Dave Hughes The Beat of Diablo

These days, it’s difficult not to judge a band by its covers

These days, it’s difficult not to judge a band by its covers
Left: Jim Ocean curates the line-up for Concord’s annual Music and Market series, which has seen a noticeable shift in favor of tribute acts and cover bands. The popular series will return this summer, returning to its 20-week run after a truncated 2020 season. (Photo by Martin Garro). Right: John Paul Hodge, a self-described “Native Folk Songwriter” from Concord, incorporates a mix of originals and covers in his live set. He routinely books gigs at local wineries, bars, breweries, and bistros. Upcoming dates can be found at JohnPaulHodge.com. (Photo by Samantha Hodge)

Dave Hughes The Beat of DiabloCONCORD, CA (Feb. 28, 2022) — We’re spoiled in our region by a robust music scene rich with original content from loads of diverse acts.

Yet, when you find yourself within earshot of live music in our area, chances are you’re seldom hearing an original tune. In today’s live music market, it’s all about the covers.

“I watched the whole scene change over four decades from original music to – more and more – moving toward covers and tributes,” says music promoter Jim Ocean, who is contracted through the city of Concord to curate the wildly popular Music & Market series in Todos Santos Plaza.

“The civic sponsored series – especially in suburban areas – really lean more and more that way,” Ocean adds. “The Clayton series and others, that’s all they book … and even the Martinez scene is made up of cover bands – nearly all of them.”

The reality is that most people don’t seem to want to listen to and digest the work of an artist they don’t know, especially when the alternative is being entertained by a good performance of familiar material.

“It’s comfort food,” says Ocean. “People come to a thing like (Music & Market) where they can all kinda feel together around songs that they all know. So (audience members) don’t have to try really hard. You don’t have to focus too much. You kinda just sit there and talk with your friends. ‘Oh yeah, they’re playing this one …’ ”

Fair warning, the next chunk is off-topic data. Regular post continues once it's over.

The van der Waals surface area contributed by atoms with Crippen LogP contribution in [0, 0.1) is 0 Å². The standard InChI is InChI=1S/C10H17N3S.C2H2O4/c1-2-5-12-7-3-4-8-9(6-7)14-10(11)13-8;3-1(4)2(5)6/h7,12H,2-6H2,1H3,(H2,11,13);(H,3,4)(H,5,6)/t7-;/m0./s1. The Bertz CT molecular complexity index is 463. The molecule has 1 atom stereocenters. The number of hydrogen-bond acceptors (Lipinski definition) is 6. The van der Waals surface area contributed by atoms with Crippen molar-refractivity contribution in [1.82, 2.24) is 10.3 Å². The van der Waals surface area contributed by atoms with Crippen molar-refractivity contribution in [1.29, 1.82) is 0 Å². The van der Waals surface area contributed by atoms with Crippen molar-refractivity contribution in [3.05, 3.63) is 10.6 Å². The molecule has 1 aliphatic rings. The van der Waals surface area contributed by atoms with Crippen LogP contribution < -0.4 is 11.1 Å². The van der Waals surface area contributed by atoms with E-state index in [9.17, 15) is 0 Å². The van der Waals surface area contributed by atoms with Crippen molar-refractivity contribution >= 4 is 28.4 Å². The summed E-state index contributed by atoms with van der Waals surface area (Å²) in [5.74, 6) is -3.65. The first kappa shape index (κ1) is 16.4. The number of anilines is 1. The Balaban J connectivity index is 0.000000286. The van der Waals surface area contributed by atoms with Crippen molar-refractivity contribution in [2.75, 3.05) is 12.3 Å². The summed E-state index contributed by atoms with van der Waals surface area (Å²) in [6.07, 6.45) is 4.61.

“Most times audience members will sing along with a Johnny Cash song beginning to end,” shares John Paul Hodge, an outlaw country artist from Concord, “and then turn away for conversation the moment I begin to perform a song they don’t recognize, whether it’s an original or not.”

Hodge doesn’t fault the audience or take it personally, adding that he appreciates connecting with them however he can.

Left: Tom Davis, seen here performing original music with the Concord band ­Radiokeys, also performs with the local cover band The UnOriginals (Photo by Brian Vandemark). Right: Vince Lay hosts a weekly open mic and monthly Singer-Songwriter Sundays. Vince hopes to keep both showcases tilted in favor of original music (Photo by Brian Vandemark).

“Subconsciously, we find comfort in a familiar song and its memory connects us to a feeling we had ‘back then,’ so now we’re all emotionally connected to the performance. Even the performer, who must love it too, right?”
Tom Davis plays bass and manages much of the booking for both of his bands. The UnOriginals is a rock cover band, while Radiokeys offers mostly original rock music. He generally finds it easier to book gigs for the cover band, and those shows are generally more lucrative.

Ultimately, though, Davis finds playing original music more satisfying as an artist.

“When a crowd likes a song you wrote, there are few things better,” says Davis, who points out that performing crowd-pleasers can be gratifying, too. “It’s fulfilling as an entertainer. The audience tends to know the songs I’m playing when performing with the cover band, and it’s gratifying in a different way.”

Others are more openly opposed to our local music stages being dominated by covers.

“I love Tom Petty more than possibly any other songwriter ever, but I’d rather watch somebody play an original song about their cat than hear one more person ever play ‘Mary Jane’s Last Dance,’ ” says Vince Lay, who hosts an Open Mic Night at Vinnie’s Bar & Grill at 9 p.m. Mondays.

While the stage is open to anyone who wants to perform whatever they’d like, Lay strongly encourages original tunes. It’s one of the few places where original music still feels welcomed.
Lay also hosted last year’s Singer-Songwriter Saturday series in Todos Santos Plaza, which featured exclusively original music. The live music showcase will be returning this spring, albeit on the first Sunday of the month, and will again feature multiple acts each day– all playing entirely original music.

More information on Singer-Songwriter Sundays can be found at ConcordCouchConcerts.com or by following on Instagram @ConcordCouchConcerts. Contact Dave Hughes at MrDaveHughes@gmail.com.